In a matter of a few weeks, Kelsie Weaver's future changed completely.
The West York High School graduate was all set to play NCAA Division II softball for Wheeling Jesuit University in West Virginia.
Then she was contacted by the head coach from Morgan State University, Larry Hineline, asking her if she was committed to any school.
Weaver had committed to Wheeling Jesuit but had not signed an official letter of intent.
So Hineline came to Ocean City, Maryland, in late July to watch Weaver play with her AAU team, the Pa. Ball Hawks.
Hineline apparently liked what he saw and made Weaver an offer to the NCAA Division I program, which she happily accepted.
"Wheeling was about five hours from where I live, and it was really important for my parents to be able to see me play," Weaver said in explaining her switch to the Baltimore school, which is about an hour's drive from her home. "Distance was a really big thing. And it's always been my dream to play Division I. And I always wanted to move to Baltimore after college. So it's a blessing. It's really crazy the way it all worked out."
Morgan State is an historically black university, a fact that Weaver is embracing.
"That didn't bother me at all. I love the city, and there's so many colleges around there, and I want to be part of that environment. I was looking for that culture change, so it's going to be fun."
Weaver was a standout catcher at West York, twice earning all-state first-team recognition and finishing her career with 96 hits. She plans to continue catching at Morgan State, which finished 8-30 overall last year, including a 7-10 mark in the Mid-Eastern Athletic Conference.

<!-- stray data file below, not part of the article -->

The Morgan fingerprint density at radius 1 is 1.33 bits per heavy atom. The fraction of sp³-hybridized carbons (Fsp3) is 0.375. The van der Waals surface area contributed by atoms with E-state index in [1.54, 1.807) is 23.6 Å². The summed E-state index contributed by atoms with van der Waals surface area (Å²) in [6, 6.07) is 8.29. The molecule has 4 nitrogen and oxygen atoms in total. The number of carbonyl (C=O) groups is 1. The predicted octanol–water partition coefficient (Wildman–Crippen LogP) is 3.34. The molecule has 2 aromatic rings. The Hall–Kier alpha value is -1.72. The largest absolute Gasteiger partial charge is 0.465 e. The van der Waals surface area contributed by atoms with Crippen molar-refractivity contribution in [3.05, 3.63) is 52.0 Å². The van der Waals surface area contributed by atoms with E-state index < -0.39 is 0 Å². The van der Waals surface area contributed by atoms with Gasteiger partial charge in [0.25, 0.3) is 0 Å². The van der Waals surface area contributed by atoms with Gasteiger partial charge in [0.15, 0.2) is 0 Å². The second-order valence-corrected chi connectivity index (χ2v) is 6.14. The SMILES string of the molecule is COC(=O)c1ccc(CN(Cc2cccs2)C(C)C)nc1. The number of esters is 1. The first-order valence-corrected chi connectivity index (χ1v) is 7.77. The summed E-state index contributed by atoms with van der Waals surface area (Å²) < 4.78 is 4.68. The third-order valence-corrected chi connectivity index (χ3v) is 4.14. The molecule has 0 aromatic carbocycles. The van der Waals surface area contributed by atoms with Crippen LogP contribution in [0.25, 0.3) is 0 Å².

She said the Wheeling Jesuit head coach, Kelli Williams, understood her decision to switch schools.
"She was really nice about it," Weaver said. "She was disappointed, but she wanted what was best for me."
Weaver's father, Rob, is very supportive of his daughter's change of heart.
"Their coach made us a great offer," Rob Weaver said in an email. "... We are so happy all her hard work has paid off and she has met her career goal/dream to play D-I softball."
Kelsie Weaver plans to major in psychology and minor in criminal justice at Morgan State, with the hopes of possibly working for the FBI one day.
"I'm really excited," she said. "Moving day is next weekend. It all came together really quickly."
Other D-I commitments: Weaver is not the only York County athlete to recently make a commitment to a Division I school.
York Suburban boys' lacrosse standout Collin Mailman made his announcement on Tuesday on his Twitter account.
"Truly blessed to say I'm going to be a Drexel Dragon," he said.
Mailman, who will be a senior at Suburban this season, is a multi-sport standout. On the football field, the 6-footer was the second-leading receiver in the York-Adams League a season ago with 47 catches for 976 yards. On the lacrosse field, he had 35 goals and 14 assists as a midfielder, earning All-York Adams League honors.
Drexel's lacrosse team was 7-8 overall last season and 3-2 in the Colonial Athletic Association.
Mailman helped Suburban finish 9-6 and earn a District 3 playoff berth last spring.
Another York County standout also has accepted an offer to Drexel.
Dallastown girls' soccer defender Ali Shick announced earlier this summer (also on Twitter) that she's going to be a Dragon.
Shick helped Dallastown tie for the York-Adams Division I championship. Drexel finished 7-9-3 overall last season and was 4-3-2 in the CAA.
Two other York County girls' soccer standouts also are going to Division I schools — Central York defender Kennedy Little (Elon) and Central York midfielder Briana Hackos (New Jersey Institute of Technology).
Elon, like Drexel, plays in the CAA, and it went 5-12 overall and 1-8 in the conference. NJIT finished 3-13-2.
Little and Hackos helped Central tie Dallastown for the York-Adams Division I title. The Panthers went on to win the York-Adams League Tournament.
— Reach Steve Heiser at firstname.lastname@example.org.